How our gung-ho parliament turned against military interventionism

Blair was able to win more support for a full-scale invasion than Cameron can for arming a rebel group.

In 2003, Tony Blair made the now infamous case for the Iraq war. Despite vocal opposition from within his own party and the Lib Dems, he enjoyed the overwhelming support of Parliament. Then Conservative leader Iain Duncan Smith backed the war and so did all but 15 Tory MPs. Militaristic foreign policy bought the political elite together. The atmosphere now could not be more different. As a consensus grows around Britain’s failures in Iraq and Afghanistan, MPs are becoming increasingly sceptical of interventionism. This is epitomised by the current split in opinion over arming the Syrian rebels.

Paul Flynn, a Labour MP who campaigned against the Iraq war, told me: "The anti-war sentiment is deep-seated among all parties. Two futile wars in Iraq and Afghanistan have cost us dearly in blood and treasure."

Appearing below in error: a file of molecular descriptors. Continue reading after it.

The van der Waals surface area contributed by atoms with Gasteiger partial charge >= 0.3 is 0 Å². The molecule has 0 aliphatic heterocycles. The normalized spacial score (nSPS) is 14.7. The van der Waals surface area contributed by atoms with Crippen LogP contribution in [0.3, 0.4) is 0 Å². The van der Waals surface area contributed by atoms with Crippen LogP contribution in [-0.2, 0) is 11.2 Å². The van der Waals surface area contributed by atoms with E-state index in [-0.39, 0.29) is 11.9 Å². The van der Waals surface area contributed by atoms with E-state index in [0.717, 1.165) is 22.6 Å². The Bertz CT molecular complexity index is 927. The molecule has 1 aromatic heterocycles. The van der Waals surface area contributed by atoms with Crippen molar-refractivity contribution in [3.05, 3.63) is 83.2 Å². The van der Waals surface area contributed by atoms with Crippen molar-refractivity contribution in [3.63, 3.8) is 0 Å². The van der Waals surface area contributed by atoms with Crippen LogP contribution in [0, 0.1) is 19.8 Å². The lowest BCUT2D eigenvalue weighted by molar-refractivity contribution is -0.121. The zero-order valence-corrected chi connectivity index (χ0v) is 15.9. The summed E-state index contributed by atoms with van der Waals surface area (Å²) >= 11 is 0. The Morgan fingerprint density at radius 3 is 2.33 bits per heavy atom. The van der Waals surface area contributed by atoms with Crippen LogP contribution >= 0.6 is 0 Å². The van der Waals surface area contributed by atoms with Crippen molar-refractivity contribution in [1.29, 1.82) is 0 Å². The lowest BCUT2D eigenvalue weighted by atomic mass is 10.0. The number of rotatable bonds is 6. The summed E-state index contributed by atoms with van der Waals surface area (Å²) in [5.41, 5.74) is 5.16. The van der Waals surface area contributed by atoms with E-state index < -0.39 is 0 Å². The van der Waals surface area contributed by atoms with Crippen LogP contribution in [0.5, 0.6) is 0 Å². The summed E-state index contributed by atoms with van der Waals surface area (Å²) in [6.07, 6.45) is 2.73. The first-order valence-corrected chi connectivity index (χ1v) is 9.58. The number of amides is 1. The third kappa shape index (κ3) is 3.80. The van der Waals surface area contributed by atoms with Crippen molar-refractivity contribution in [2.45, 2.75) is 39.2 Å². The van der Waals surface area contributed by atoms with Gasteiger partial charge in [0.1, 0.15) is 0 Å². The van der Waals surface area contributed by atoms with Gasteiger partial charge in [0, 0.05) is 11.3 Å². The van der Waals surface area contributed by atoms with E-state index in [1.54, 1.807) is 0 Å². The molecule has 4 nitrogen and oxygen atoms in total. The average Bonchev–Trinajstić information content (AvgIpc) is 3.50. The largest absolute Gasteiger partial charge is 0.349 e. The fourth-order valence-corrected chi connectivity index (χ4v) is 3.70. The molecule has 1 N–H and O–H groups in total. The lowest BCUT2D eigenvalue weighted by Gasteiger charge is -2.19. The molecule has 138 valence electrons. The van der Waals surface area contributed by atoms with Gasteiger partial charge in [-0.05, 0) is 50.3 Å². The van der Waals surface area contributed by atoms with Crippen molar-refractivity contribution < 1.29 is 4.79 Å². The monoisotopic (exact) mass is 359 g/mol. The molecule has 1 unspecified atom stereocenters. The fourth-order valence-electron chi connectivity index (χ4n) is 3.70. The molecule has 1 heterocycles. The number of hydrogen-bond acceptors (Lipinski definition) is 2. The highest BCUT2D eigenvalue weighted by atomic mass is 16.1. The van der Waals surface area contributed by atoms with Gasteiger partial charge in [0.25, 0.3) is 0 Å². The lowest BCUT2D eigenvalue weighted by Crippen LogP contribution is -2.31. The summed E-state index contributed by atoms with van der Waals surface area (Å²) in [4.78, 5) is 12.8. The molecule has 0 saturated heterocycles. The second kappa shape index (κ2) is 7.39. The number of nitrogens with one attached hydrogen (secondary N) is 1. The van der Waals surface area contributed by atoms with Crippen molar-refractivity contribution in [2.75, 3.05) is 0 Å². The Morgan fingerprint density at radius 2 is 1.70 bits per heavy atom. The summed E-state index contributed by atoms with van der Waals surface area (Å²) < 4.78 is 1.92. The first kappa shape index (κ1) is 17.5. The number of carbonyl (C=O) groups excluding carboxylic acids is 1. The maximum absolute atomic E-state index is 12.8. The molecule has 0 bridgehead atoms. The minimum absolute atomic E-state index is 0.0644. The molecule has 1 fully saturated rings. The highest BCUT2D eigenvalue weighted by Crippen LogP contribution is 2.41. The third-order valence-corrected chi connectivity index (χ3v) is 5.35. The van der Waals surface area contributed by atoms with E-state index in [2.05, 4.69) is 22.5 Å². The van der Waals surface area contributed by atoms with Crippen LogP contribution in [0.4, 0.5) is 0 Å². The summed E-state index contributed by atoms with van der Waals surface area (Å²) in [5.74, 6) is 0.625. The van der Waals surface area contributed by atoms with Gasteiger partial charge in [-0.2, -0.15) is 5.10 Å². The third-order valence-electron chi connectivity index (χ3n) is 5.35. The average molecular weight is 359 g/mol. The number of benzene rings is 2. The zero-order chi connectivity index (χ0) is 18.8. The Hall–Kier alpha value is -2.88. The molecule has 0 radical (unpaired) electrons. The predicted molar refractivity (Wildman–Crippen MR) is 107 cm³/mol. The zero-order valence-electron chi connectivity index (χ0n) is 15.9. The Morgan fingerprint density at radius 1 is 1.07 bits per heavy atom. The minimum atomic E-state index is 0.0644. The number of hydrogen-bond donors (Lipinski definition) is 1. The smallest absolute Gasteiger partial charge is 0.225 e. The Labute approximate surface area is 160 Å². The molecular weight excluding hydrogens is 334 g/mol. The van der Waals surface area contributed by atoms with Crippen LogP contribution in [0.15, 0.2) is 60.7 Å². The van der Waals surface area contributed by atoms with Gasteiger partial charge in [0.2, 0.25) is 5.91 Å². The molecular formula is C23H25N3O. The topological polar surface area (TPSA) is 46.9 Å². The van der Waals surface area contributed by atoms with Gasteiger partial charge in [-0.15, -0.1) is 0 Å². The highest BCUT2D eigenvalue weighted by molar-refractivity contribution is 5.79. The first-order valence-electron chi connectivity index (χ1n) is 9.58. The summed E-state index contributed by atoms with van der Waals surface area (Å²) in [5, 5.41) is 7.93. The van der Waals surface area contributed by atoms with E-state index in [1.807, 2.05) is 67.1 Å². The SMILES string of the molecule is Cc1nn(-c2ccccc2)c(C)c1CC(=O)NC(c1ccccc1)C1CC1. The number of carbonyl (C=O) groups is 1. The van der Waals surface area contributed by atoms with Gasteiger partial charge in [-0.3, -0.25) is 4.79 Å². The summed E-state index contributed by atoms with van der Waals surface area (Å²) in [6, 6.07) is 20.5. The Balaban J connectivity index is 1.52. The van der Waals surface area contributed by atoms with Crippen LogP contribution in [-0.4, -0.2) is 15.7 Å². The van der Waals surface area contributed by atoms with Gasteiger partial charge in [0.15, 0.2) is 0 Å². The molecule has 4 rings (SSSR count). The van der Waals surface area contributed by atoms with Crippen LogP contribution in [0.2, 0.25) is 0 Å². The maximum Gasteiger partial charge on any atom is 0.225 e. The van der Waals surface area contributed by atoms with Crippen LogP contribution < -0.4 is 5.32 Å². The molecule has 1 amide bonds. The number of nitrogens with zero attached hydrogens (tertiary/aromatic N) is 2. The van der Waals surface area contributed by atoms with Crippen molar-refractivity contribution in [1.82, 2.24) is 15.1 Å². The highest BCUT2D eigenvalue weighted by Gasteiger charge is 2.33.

His cynicism towards Britain’s role in the Middle East is shared by others in Parliament. Last month, Caroline Lucas led a debate in the Commons on the decision to invade Iraq, ten years on from the start of the war. The overwhelming feeling among MPs was that the government made the wrong decision.

Growing scepticism towards interventionism might also reflect Britain’s role in Libya. The 2011 action prompted little opposition (just 13 MPs voted against it) and Ed Miliband actually encouraged the government to act more quickly. Britain was better placed to intervene in Libya than in Syria; the Gaddafi regime was weaker than Assad’s and the atrocities were, at the time, seen as more 'one-sided'. The main objective of the intervention was achieved and Gaddafi was overthrown, but not all is well in post-intervention Libya. Parts of the country, particularly Benghazi, are still plagued with political violence. Many who fled at the height of the conflict are scared to return. Last month, the Libya Herald reported that 650 Libyans had refused to leave a refugee camp in Tunisia. Such reports have contributed towards the current anti-war sentiment, with MPs thinking twice before allowing Britain to support rebels in another state.